Recursion function won't exit

This is a discussion on Recursion function won't exit within the C++ Programming forums, part of the General Programming Boards category; I know that you should quit when something works but you don't learn much that way. I substituted all the ...

  1. #16
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    I know that you should quit when something works but you don't learn much that way. I substituted all the cin statements in the recursion with variable = cin.get()

    The program then did the following:
    If num was >1 then the screen scrolled forever after the string was entered. If num = 1, then the first example did'nt output the letter but every example worked after that.

    What is the difference between cin and cin.get?

    What is not being initialized or being initialized with the cin.get?

    Code follows:
    #include <iostream>


    using std::cout;
    using std::cin;
    using std::endl;
    using std::boolalpha;

    bool palindrome (int, int);

    int main()
    {
    const int StopVal = 0;
    int num;
    cout << "Enter the number of letters in your candidate palindrome, or\n"
    << "enter " << StopVal << " to end this program.\n\n";
    cout << "Enter the number of letters (" << StopVal << " to stop) here ==> ";
    cin >> num;

    while (num != StopVal) {
    cout << "Enter the palindrome candidate ==> ";
    if(palindrome(num/2, num%2))
    cout << " is a palindrome.\n" << endl;
    else
    cout << " is not a palindrome.\n" << endl;
    cout << "Enter number of letters for the next candidate ("
    << StopVal << " to stop) ==> ";
    cin >> num;
    cin.get();
    }
    return 0;
    }

    bool palindrome ( int half , int mod )
    {
    char letter1, letter2, oddletter;
    static bool status = true;
    static bool oddgot = false;

    if ( half == 0 ) { // Handles case with only one character
    letter1 = cin.get();
    cout << letter1;
    status = true;
    return status;
    }

    if ( half-- >= 1){
    status=true;
    oddgot=false;
    letter1 = cin.get();
    cout << letter1;
    if (half>0)
    palindrome ( half, mod );

    if ( mod == 1 && oddgot==false) {
    oddletter = cin.get();
    cout << oddletter;
    oddgot=true;
    }

    letter2 = cin.get();
    cout << letter2;
    if ( letter1 != letter2 )
    status = false;



    }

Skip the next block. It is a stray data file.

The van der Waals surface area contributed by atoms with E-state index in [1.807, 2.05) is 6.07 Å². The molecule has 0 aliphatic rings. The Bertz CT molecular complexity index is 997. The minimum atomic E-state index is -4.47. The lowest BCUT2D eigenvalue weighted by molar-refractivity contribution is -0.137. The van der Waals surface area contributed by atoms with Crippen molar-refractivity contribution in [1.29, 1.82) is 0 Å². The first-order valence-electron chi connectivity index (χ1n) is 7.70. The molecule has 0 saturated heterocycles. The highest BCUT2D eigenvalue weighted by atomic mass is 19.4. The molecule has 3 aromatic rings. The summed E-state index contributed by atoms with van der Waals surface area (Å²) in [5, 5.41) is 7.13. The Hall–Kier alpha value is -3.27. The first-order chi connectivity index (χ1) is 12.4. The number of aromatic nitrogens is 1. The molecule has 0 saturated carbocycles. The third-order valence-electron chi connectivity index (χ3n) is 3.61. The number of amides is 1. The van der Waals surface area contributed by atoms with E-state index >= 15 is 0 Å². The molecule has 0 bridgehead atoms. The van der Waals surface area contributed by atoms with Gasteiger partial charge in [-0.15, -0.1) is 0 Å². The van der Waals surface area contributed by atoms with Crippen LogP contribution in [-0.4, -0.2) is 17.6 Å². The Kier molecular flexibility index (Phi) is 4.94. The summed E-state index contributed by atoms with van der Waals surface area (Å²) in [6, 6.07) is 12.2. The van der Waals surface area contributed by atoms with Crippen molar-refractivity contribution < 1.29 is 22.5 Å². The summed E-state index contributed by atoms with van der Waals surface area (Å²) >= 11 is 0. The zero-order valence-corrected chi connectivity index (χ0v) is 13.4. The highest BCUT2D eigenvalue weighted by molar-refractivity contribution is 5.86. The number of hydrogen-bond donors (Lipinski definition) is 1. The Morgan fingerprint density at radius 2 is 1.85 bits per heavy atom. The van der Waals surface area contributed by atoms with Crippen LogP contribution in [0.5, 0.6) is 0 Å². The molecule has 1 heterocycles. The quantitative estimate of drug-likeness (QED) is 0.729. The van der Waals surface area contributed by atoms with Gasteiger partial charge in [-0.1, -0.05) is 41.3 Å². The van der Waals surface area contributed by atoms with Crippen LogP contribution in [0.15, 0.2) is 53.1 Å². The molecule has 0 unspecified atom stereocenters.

return status;
    }

  2. #17
    zen
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    cin.get() will take everything that's inputted - whitespace and newlines, so you'll have to take these into account for each input. As the >> operator will do the job I don't see why you'd want to make it more complicated.
    zen

  3. #18
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    My book says that letter1 = cin.get() will only read the next character and puts that in letter1.

    Can something be put in the () to limit the input to 1 character?

  4. #19
    zen
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    Yes, it'll only read one character, but that character can be ' ' or '\n' etc. You could probably use an overloaded version of get() to ensure that these characters aren't picked up, but then you'd be copying the way that the >> operator works, so what would be the point?
    zen

  5. #20
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    What do you mean by overloaded version of get()? I would appreciate an example.

  6. #21
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    Thumbs up

    A liitle work on my own solved the questions.

    I changed all the cin >> to variable = cin.get();

    I then added one line to the main() . Since the problem occured at initialization, I found that a cin.get(); placed just before the while ( ) statement emptied the buffer until the first character.

    This is why I wanted to check the difference between the cin>> and the variable = cin.get(). It is a subtle difference that might help me solve a problem in the future.

    Many thanks for your help.

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